Jupiter and Venus are really far apart. Hundreds of millions of miles apart. But to early risers Monday morning, it looked like the two brightest planets in the solar system were almost on top of each other.
It was a rare — and stunning sight.
NASA’s Jet Propulsion Laboratory says that at their closest point, the planets were 0.3 degrees apart. That’s smaller than the diameter of the full moon.
If you missed this stunning early-morning planetary display, don’t fret it. You’ll get another chance Tuesday about 45 minutes before sunrise. One caveat: They won’t be as close to each other.
The phenomenon is called a conjunction. It’s not uncommon, but it’s rare to see them so close. “The planets will appear to move past each other forming what looks like a brilliant double star,” NASA said in a video touting the event.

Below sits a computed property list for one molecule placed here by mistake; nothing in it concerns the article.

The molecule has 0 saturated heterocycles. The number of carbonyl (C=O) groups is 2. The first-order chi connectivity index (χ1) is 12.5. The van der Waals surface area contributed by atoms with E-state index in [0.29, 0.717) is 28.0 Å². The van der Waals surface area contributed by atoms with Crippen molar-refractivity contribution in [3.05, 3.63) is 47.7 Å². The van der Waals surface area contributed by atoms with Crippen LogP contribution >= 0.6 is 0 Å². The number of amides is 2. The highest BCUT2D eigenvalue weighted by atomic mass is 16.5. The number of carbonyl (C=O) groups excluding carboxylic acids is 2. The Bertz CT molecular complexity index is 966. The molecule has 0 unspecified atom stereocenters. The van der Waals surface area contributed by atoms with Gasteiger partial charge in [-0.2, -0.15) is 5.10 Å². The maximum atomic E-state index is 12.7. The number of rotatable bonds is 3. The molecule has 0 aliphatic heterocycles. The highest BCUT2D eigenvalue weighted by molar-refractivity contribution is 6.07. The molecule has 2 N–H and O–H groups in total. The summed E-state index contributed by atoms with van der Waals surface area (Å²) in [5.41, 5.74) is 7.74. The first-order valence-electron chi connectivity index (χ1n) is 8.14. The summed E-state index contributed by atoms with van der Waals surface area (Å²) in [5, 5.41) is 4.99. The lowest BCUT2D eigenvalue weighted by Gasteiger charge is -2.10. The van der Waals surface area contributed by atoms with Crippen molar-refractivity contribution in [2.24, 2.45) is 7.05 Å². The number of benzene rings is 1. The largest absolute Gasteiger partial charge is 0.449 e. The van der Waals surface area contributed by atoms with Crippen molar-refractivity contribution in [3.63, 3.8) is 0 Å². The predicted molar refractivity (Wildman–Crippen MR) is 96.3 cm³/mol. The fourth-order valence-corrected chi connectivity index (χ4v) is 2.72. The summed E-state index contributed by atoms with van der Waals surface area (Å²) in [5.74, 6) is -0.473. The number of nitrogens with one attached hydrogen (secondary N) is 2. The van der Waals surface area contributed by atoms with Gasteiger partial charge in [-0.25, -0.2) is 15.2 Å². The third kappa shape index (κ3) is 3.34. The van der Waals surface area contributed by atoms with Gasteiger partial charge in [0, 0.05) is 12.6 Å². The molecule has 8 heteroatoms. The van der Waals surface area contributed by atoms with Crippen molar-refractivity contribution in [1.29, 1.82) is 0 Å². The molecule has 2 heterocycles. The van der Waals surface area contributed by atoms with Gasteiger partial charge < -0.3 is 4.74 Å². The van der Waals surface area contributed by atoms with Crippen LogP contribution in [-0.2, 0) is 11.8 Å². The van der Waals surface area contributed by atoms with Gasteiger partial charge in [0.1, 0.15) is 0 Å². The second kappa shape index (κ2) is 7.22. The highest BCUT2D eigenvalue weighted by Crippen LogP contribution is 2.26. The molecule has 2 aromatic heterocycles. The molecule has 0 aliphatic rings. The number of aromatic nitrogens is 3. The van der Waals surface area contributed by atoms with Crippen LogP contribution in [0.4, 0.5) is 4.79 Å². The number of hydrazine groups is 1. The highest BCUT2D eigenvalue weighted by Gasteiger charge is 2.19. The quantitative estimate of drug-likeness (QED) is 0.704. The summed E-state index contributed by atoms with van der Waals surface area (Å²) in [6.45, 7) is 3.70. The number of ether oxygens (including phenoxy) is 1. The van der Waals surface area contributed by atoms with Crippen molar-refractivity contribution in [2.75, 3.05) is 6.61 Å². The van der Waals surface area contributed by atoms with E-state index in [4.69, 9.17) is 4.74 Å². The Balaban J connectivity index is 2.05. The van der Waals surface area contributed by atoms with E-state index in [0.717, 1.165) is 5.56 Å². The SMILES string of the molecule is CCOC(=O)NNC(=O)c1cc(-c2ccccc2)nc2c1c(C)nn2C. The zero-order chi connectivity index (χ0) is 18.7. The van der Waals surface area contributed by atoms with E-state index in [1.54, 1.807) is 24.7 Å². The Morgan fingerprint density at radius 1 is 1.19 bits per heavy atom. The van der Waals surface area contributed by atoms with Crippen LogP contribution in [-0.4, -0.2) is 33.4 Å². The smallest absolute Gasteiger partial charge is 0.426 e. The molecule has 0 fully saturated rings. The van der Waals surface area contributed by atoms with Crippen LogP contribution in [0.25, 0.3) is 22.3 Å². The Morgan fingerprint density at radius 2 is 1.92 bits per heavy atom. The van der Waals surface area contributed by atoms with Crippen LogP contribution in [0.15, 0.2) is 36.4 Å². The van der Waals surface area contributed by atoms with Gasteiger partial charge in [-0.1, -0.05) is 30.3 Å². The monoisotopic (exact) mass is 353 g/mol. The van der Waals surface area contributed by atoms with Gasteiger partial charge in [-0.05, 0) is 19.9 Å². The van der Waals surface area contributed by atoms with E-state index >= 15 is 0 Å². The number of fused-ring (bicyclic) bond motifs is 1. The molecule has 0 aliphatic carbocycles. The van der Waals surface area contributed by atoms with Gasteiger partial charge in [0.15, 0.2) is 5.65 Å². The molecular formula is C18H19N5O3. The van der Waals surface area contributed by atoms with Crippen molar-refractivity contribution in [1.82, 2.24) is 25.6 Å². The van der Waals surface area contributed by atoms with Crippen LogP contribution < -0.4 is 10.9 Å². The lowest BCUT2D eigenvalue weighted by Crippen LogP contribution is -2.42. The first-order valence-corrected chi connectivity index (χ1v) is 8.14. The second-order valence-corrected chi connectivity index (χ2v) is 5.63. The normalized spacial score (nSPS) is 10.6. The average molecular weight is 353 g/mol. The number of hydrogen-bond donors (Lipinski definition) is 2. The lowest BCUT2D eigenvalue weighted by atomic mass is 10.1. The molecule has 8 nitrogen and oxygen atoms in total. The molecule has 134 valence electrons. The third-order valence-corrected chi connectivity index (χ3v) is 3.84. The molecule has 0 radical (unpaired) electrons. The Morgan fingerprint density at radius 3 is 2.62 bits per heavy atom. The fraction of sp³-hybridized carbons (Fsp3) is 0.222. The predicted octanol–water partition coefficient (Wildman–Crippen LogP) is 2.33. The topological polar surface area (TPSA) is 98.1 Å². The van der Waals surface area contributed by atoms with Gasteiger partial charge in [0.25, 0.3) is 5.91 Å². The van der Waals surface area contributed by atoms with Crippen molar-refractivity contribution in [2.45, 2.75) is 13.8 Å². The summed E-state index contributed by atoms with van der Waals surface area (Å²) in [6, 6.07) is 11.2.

In southeastern Spain, Néstor Mateos Ramos filmed the planets for 7 minutes and then sped up the video to show their path through the sky.
Photographer Irv Bartlett got these photos of the planets over the Palace Pier in Brighton, United Kingdom.
Astronomy photographer Alan Dyer was also up before dawn to see the conjunction over southeastern Alberta, Canada.
Because the two planets are so bright, you can see the display with your naked eye — but you do need to be careful not to stare into the sun as it rises.